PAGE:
Before leaving on a trip to the West Coast, I copied my return flight information onto my Google calendar: SFO to BOS, 12:50 p.m. to 9:30 p.m. Now that I’m nearing the end of my visit to the Mythical State of Jefferson (see local landmark above), I’ve just checked the departure details by calling up the calendar on my cell phone. It tells me the flight departs at 9:50 a.m. and arrives at 6:30 p.m.
It could be worse, of course. As an eastbound traveler all that I risk is wasting three hours at the airport. If I were westbound, I might well miss my flight.
The developers of Google calendar would doubtless argue that automatic time-zone conversion is a feature, not a bug. If the event in question had been a conference call scheduled for 12:50 p.m. Eastern Daylight Time, then 9:50 a.m. Pacific Daylight Time would indeed be the moment to dial in. Or, if I had a series of pills to be taken at fixed intervals, it might be helpful to have the program remind me at the correct times as I wander across continents. But in the case of today’s flight home, the result is just plain wrong.
It’s not only a Google calendar problem. A few weeks ago a friend was entering a schedule of talks into a Drupal web page for a conference that begins November 7, 2010. All the times were mysteriously shifted by an hour. A 1:00 p.m. talk on the input form became a 2:00 p.m. talk on the displayed web page. The key to solving this mystery is knowing that November 7 is the date daylight saving time ends in (most of) the U.S.
I am certainly not the first to encounter such problems. Peter Neumann’s RISKS Digest reports hundreds of computational mishaps involving time zones or daylight saving time, going back over the past 25 years. The issue is known to Google. But what is the right fix?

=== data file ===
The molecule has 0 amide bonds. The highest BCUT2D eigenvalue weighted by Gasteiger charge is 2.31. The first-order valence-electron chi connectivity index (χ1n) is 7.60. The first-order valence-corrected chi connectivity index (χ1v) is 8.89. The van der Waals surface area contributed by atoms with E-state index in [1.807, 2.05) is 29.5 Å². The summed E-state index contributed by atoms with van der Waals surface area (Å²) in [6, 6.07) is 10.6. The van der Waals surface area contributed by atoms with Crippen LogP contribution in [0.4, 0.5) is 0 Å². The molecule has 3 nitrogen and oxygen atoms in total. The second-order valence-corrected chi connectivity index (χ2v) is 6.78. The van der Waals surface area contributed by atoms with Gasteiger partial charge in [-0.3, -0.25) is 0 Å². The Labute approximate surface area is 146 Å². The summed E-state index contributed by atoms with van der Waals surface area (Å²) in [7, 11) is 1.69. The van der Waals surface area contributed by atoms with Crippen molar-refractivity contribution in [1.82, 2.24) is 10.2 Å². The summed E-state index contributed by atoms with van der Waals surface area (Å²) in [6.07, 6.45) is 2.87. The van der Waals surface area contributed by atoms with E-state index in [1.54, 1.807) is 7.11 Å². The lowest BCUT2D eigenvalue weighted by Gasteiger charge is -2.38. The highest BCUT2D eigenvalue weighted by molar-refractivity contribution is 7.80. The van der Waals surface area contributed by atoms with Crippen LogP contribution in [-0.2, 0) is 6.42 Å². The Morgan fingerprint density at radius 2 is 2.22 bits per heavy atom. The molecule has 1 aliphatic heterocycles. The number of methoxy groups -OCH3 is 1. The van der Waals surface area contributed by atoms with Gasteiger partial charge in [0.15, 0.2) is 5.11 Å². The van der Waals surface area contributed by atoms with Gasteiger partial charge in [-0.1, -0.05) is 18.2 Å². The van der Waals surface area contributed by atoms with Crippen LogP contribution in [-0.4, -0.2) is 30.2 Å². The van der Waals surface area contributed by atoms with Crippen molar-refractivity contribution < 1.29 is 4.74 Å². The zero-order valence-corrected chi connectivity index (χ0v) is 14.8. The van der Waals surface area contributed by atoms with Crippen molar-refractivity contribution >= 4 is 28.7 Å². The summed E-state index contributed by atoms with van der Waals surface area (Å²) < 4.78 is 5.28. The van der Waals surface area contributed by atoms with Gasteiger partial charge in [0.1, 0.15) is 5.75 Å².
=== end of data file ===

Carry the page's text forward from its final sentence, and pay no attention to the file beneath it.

Some other calendar software offers the option of specifying a time zone for an event. To handle the airline case correctly, the program needs to allow for different zones for the start and the end times. And the Drupal problem suggests we may also need some means of indicating whether or not to adjust for daylight saving time. It gets very messy. Note that an event scheduled for 1:30 a.m. on November 7, 2010, will happen twice. An event at 2:30 a.m. on March 13, 2011, will never take place.
For years my own makeshift solution to these complexities was to live in a single time zone, no matter where I was. I carried a laptop, but I never changed its time-zone setting, even when I was away from home for weeks or months. When conversion was needed, it happened in my head. Even now the Google calendar display on my laptop gives the correct departure time from SFO, because the laptop doesn’t know that it ever left Boston. But in our new world of location-aware devices, pretending to stay home is no longer an option.
I begin to wonder if the whole railroad-age concept of time zones hasn’t outlived its usefulness. But I haven’t time just now to consider the alternatives. Right now it’s time to leave for the airport. I think.